Some Rajneeshis started buying property in Antelope to be closer to the group's administrative offices, which stoked fears that they were "taking over" the community. That fueled more conflict and more resentment, and everything escalated from there. It's easy to suggest that if the people of Antelope had just left the Rajneeshis alone they would have built all of their infrastructure in Rajneeshpuram and likely would have left Antelope alone.

As Aleister Crowley commented in Magick Without Tears, ninety percent of "Do what thou wilt" can pretty much be summed up as "mind your own business." Both sides could have used that principle to better effect.

Sunday, April 29, 2018

OTO Member Wins Defamation Case

David Bottrill, a member of Ordo Templi Orientis in Australia, recently won a defamation case agaist a woman who shared a YouTube video accusing him of belonging to a "satanic and pedophile group." As should be obvious to anyone with half a brain who bothers to investigate, OTO is nothing of the sort. It is a fraternal order of magicians dedicated the system of Thelema, which may be approached in many ways - but which bears no resemblance to the cartoon "Satanism" of Jack Chick tracts.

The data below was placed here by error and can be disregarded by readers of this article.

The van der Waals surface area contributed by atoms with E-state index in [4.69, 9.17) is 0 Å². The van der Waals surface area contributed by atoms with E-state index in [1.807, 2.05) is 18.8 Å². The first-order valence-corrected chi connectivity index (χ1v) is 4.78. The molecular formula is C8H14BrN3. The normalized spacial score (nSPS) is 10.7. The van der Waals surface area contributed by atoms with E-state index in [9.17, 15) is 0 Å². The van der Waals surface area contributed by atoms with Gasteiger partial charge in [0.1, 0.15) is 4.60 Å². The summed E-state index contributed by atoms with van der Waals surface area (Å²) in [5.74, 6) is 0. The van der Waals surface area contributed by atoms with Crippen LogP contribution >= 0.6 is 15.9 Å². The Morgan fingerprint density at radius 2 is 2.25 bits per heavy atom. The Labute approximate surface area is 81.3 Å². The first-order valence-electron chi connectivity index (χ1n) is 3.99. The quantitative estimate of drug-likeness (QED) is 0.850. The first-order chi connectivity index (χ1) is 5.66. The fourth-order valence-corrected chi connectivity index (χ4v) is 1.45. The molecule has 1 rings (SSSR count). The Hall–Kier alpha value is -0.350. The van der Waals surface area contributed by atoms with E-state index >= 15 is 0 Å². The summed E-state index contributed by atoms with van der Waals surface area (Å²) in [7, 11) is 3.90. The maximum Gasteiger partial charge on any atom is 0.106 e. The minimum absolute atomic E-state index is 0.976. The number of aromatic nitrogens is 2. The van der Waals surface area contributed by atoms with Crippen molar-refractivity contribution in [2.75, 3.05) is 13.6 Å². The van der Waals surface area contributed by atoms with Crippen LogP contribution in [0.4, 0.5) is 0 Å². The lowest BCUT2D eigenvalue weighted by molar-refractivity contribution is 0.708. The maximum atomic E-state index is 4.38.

A man who is a member of a little-known religious order has been awarded $18,880 for defamation after a woman shared a YouTube video on her Facebook page that made claims about him and his religion.